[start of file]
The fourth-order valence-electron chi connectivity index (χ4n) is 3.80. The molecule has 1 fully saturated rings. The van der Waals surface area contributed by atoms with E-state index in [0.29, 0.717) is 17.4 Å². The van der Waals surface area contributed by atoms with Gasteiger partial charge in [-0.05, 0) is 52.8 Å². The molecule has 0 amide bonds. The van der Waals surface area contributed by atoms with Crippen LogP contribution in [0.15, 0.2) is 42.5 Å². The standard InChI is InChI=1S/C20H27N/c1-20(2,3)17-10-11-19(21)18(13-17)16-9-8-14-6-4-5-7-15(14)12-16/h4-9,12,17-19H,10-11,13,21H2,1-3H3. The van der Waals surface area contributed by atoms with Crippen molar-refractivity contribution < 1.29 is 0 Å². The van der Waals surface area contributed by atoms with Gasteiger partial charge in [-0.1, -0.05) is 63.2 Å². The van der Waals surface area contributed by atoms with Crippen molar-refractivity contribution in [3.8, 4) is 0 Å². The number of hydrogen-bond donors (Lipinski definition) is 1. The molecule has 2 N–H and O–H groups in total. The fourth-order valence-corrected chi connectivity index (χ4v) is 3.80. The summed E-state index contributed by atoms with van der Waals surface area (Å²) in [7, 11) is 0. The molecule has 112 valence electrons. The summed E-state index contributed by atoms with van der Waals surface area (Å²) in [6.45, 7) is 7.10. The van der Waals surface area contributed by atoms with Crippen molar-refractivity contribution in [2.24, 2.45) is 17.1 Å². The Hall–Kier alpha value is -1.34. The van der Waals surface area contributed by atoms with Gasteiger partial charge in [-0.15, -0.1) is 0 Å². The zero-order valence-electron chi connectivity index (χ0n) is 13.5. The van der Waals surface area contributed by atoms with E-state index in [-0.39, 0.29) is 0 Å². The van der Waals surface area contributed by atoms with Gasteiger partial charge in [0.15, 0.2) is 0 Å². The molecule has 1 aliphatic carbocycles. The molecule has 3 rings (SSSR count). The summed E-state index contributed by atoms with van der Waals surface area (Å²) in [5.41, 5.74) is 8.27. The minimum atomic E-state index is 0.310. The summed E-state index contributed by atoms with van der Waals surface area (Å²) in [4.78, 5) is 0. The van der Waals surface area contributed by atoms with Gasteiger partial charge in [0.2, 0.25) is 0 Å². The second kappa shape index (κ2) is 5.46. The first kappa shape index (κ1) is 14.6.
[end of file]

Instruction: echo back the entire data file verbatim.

The fourth-order valence-electron chi connectivity index (χ4n) is 3.80. The molecule has 1 fully saturated rings. The van der Waals surface area contributed by atoms with E-state index in [0.29, 0.717) is 17.4 Å². The van der Waals surface area contributed by atoms with Gasteiger partial charge in [-0.05, 0) is 52.8 Å². The molecule has 0 amide bonds. The van der Waals surface area contributed by atoms with Crippen LogP contribution in [0.15, 0.2) is 42.5 Å². The standard InChI is InChI=1S/C20H27N/c1-20(2,3)17-10-11-19(21)18(13-17)16-9-8-14-6-4-5-7-15(14)12-16/h4-9,12,17-19H,10-11,13,21H2,1-3H3. The van der Waals surface area contributed by atoms with Crippen molar-refractivity contribution < 1.29 is 0 Å². The van der Waals surface area contributed by atoms with Gasteiger partial charge in [-0.1, -0.05) is 63.2 Å². The van der Waals surface area contributed by atoms with Crippen molar-refractivity contribution in [3.8, 4) is 0 Å². The number of hydrogen-bond donors (Lipinski definition) is 1. The molecule has 2 N–H and O–H groups in total. The fourth-order valence-corrected chi connectivity index (χ4v) is 3.80. The summed E-state index contributed by atoms with van der Waals surface area (Å²) in [7, 11) is 0. The molecule has 112 valence electrons. The summed E-state index contributed by atoms with van der Waals surface area (Å²) in [6.45, 7) is 7.10. The van der Waals surface area contributed by atoms with Crippen molar-refractivity contribution in [2.24, 2.45) is 17.1 Å². The Hall–Kier alpha value is -1.34. The van der Waals surface area contributed by atoms with Gasteiger partial charge in [-0.15, -0.1) is 0 Å². The zero-order valence-electron chi connectivity index (χ0n) is 13.5. The van der Waals surface area contributed by atoms with E-state index in [-0.39, 0.29) is 0 Å². The van der Waals surface area contributed by atoms with Gasteiger partial charge in [0.15, 0.2) is 0 Å². The molecule has 1 aliphatic carbocycles. The molecule has 3 rings (SSSR count). The summed E-state index contributed by atoms with van der Waals surface area (Å²) in [5.41, 5.74) is 8.27. The minimum atomic E-state index is 0.310. The summed E-state index contributed by atoms with van der Waals surface area (Å²) in [4.78, 5) is 0. The van der Waals surface area contributed by atoms with Gasteiger partial charge in [0.2, 0.25) is 0 Å². The second kappa shape index (κ2) is 5.46. The first kappa shape index (κ1) is 14.6.